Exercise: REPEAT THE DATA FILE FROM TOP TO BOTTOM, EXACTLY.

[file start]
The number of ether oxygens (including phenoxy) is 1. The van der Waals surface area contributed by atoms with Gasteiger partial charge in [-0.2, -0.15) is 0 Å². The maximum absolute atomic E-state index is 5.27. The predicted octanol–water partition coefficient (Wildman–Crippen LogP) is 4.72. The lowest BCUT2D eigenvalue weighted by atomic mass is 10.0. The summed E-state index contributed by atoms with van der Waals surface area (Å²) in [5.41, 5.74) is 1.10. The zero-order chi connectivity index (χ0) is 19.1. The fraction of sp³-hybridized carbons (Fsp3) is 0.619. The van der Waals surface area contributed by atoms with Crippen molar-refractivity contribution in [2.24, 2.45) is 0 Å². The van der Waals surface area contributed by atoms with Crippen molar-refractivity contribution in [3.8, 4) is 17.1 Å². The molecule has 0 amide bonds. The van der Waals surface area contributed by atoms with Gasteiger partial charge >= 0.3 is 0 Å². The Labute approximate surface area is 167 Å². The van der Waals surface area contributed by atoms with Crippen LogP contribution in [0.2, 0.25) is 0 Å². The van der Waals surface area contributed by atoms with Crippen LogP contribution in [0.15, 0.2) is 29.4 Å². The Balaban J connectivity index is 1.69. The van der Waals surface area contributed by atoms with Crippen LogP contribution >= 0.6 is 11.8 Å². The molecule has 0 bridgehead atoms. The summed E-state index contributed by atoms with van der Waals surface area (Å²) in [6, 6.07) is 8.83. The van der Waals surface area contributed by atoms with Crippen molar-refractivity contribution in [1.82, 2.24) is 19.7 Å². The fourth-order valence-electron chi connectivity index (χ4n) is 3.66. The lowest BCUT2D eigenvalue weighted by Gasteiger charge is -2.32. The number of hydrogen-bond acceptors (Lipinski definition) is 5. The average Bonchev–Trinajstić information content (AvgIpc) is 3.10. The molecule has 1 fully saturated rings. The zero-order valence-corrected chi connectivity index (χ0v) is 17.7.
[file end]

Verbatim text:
The number of ether oxygens (including phenoxy) is 1. The van der Waals surface area contributed by atoms with Gasteiger partial charge in [-0.2, -0.15) is 0 Å². The maximum absolute atomic E-state index is 5.27. The predicted octanol–water partition coefficient (Wildman–Crippen LogP) is 4.72. The lowest BCUT2D eigenvalue weighted by atomic mass is 10.0. The summed E-state index contributed by atoms with van der Waals surface area (Å²) in [5.41, 5.74) is 1.10. The zero-order chi connectivity index (χ0) is 19.1. The fraction of sp³-hybridized carbons (Fsp3) is 0.619. The van der Waals surface area contributed by atoms with Crippen molar-refractivity contribution in [2.24, 2.45) is 0 Å². The van der Waals surface area contributed by atoms with Crippen molar-refractivity contribution in [3.8, 4) is 17.1 Å². The molecule has 0 amide bonds. The van der Waals surface area contributed by atoms with Gasteiger partial charge >= 0.3 is 0 Å². The Labute approximate surface area is 167 Å². The van der Waals surface area contributed by atoms with Crippen LogP contribution in [0.2, 0.25) is 0 Å². The van der Waals surface area contributed by atoms with Crippen LogP contribution in [0.15, 0.2) is 29.4 Å². The Balaban J connectivity index is 1.69. The van der Waals surface area contributed by atoms with Crippen LogP contribution >= 0.6 is 11.8 Å². The molecule has 0 bridgehead atoms. The summed E-state index contributed by atoms with van der Waals surface area (Å²) in [6, 6.07) is 8.83. The van der Waals surface area contributed by atoms with Crippen molar-refractivity contribution in [1.82, 2.24) is 19.7 Å². The fourth-order valence-electron chi connectivity index (χ4n) is 3.66. The lowest BCUT2D eigenvalue weighted by Gasteiger charge is -2.32. The number of hydrogen-bond acceptors (Lipinski definition) is 5. The average Bonchev–Trinajstić information content (AvgIpc) is 3.10. The molecule has 1 fully saturated rings. The zero-order valence-corrected chi connectivity index (χ0v) is 17.7.